Major Behavioral Health Organization Goes Tobacco-Free April 1
(April 2, 2019) - MINNEAPOLIS
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Citing the fact that commercial tobacco use is the primary cause of death and disease among individuals with mental illness and substance use disorders, a fourth major behavioral health organization in Minnesota implemented a tobacco-free grounds policy into their programs and locations on April 1.
Vail Place will implement the policy as the fourth partner in a cohort collaborating with the American Lung Association in Minnesota. Three behavioral health organizations from their cohort went tobacco-free in 2018 including Avivo, Mental Health Resources and People Incorporated. The four organizations serve approximately 42,000 individuals across Minnesota, and have an estimated 1,400 staff who will benefit from the initiative.
“This cohort is the largest voluntary tobacco-free initiative executed by behavioral health facilities in Minnesota,” said Reba Mathern-Jacobson, health specialist for the Lung Association in Minnesota. “People with mental illness or substance-use disorders have higher rates of tobacco use, but are often not given resources to quit tobacco. By going tobacco-free, and providing tobacco treatment support, these facilities are committed to treating the full health of the individual and help reduce the death and disease associated with tobacco use in this community.”
In addition to reducing the physical-health impacts, there are also behavioral health benefits associated with treating tobacco dependence. An analysis of 26 separate studies showed improved mental health with quitting smoking and found that anxiety, depression, mixed anxiety and depression, and stress significantly decreased among those who quit smoking compared with those who continued smoking.
Past surveys have shown that up to 75-percent of individuals with a mental illness who smoke want to quit, compared to 60-percent of the overall population of people who smoke. In addition, studies have shown that adults with serious mental health illness and a tobacco-related diagnosis on average died 32 years earlier than adults without a serious mental health illness and without a tobacco-related diagnosis.
“Tobacco use is the primary cause of death and disease among individuals with mental illness,” says Vicky Coulliard, executive director of Vail Place. “To continue to allow tobacco use on our grounds is completely contrary to our mission to cultivate hope and inspire change to promote mental health recovery.”
The tobacco-free policies apply to all buildings and grounds associated with the organization with phase-in dates for some residential units. The use of commercial tobacco and tobacco-like products is now prohibited and includes cigarettes, electronic cigarettes, cigars, chewing tobacco, snuff, pipes, dissolvable tobacco products and snus. As part of the initiative, the four organizations also provide a range of support for clients and staff which may include nicotine replacement medicines, counseling for those who want to address their tobacco use, and facilitated referrals to other treatment services in the community.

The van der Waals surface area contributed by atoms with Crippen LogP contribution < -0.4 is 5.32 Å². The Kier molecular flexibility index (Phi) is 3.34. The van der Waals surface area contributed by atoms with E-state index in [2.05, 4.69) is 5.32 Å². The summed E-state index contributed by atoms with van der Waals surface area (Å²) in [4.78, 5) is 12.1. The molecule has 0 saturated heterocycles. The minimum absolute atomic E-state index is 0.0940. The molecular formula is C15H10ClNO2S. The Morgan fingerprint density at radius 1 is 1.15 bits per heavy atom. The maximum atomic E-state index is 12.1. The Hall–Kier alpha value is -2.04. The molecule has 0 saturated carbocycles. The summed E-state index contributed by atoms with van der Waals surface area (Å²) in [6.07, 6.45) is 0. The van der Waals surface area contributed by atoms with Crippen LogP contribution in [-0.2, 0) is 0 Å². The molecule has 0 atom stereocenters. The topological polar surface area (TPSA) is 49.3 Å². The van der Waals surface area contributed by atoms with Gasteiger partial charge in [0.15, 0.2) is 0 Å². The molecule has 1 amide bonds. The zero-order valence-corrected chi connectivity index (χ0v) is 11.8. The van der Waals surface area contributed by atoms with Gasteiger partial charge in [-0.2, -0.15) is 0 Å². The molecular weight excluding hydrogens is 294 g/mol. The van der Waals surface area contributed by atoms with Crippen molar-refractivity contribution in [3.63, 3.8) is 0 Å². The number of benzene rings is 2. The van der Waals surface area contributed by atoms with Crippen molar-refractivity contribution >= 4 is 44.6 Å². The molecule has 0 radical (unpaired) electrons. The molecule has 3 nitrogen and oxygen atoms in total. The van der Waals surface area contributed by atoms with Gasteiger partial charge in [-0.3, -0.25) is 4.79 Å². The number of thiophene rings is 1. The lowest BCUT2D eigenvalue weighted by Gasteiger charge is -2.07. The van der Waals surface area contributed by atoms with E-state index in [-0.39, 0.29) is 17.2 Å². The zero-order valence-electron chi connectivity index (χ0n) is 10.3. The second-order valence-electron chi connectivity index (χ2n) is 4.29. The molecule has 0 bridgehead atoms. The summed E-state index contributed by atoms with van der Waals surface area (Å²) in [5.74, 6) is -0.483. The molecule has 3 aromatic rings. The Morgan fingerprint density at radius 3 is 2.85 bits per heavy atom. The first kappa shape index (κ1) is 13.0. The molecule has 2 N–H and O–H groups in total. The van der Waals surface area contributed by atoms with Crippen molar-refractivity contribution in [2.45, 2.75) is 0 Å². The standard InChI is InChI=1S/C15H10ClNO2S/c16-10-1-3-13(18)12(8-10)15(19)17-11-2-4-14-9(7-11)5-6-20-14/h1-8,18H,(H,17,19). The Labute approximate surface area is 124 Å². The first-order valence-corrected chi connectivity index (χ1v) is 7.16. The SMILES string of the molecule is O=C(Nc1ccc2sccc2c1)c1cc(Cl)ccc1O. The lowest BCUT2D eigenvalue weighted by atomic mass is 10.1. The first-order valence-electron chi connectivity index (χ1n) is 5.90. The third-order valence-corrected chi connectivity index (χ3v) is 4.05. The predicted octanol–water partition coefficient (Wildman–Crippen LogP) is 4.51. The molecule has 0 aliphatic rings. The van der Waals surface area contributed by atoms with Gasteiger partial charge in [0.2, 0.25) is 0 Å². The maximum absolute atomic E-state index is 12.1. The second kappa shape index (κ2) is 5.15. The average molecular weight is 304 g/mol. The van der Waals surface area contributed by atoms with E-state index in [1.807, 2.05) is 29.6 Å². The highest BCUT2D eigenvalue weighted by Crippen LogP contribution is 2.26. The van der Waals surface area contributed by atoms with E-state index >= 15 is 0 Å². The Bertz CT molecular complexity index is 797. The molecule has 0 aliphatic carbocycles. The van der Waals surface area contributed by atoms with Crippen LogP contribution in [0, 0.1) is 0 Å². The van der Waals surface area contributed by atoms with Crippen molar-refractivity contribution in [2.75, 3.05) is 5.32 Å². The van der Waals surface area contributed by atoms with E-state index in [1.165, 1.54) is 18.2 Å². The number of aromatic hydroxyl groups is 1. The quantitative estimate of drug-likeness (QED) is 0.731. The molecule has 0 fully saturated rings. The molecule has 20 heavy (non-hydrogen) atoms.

The American Lung Association in Minnesota and the MN Leadership Academy Collaborative have developed materials for behavioral health professionals and leaders who are interested in pursuing similar initiatives for their organizations. Organizations interested in joining the next cohort of peer learning and assistance to develop a tobacco-free ground policy and tobacco treatment support should contact [email protected]. New cohort members will receive mentorship from the original cohort of the four organizations that have already gone tobacco-free.
The work of the Lung Association in Minnesota to reduce tobacco-related health disparities among those with mental illness and substance use disorders is funded, in part, by the Center for Prevention at Blue Cross and Blue Shield of Minnesota as part of Blue Cross’ long-term commitment to tackle the leading causes of preventable disease: tobacco use, lack of physical activity and unhealthy eating.
About the American Lung Association
The American Lung Association is the leading organization working to save lives by improving lung health and preventing lung disease, through research, education and advocacy. The work of the American Lung Association is focused on four strategic imperatives: to defeat lung cancer; to improve the air we breathe; to reduce the burden of lung disease on individuals and their families; and to eliminate tobacco use and tobacco-related diseases. For more information about the American Lung Association, a holder of the Better Business Bureau Wise Giving Guide Seal, or to support the work it does, call 1-800-LUNGUSA (1-800-586-4872) or visit: Lung.org.
Vail Place’s mission is to cultivate hope and inspire change to bring mental health recovery. Vail Place is a community resources and has been providing whole health services to people with mental illnesses since 1981 including Clubhouse community support services, Case Management, Behavioral Health Home, navigation, housing, and employment services. They are an Accountable Care Partner with North Memorial Health’s Integrated Health Partnership and work with a variety of community partners to assist people with serious mental illnesses work toward self-sufficiency by providing comprehensive, integrated services, supports, and resources. www.vailplace.org
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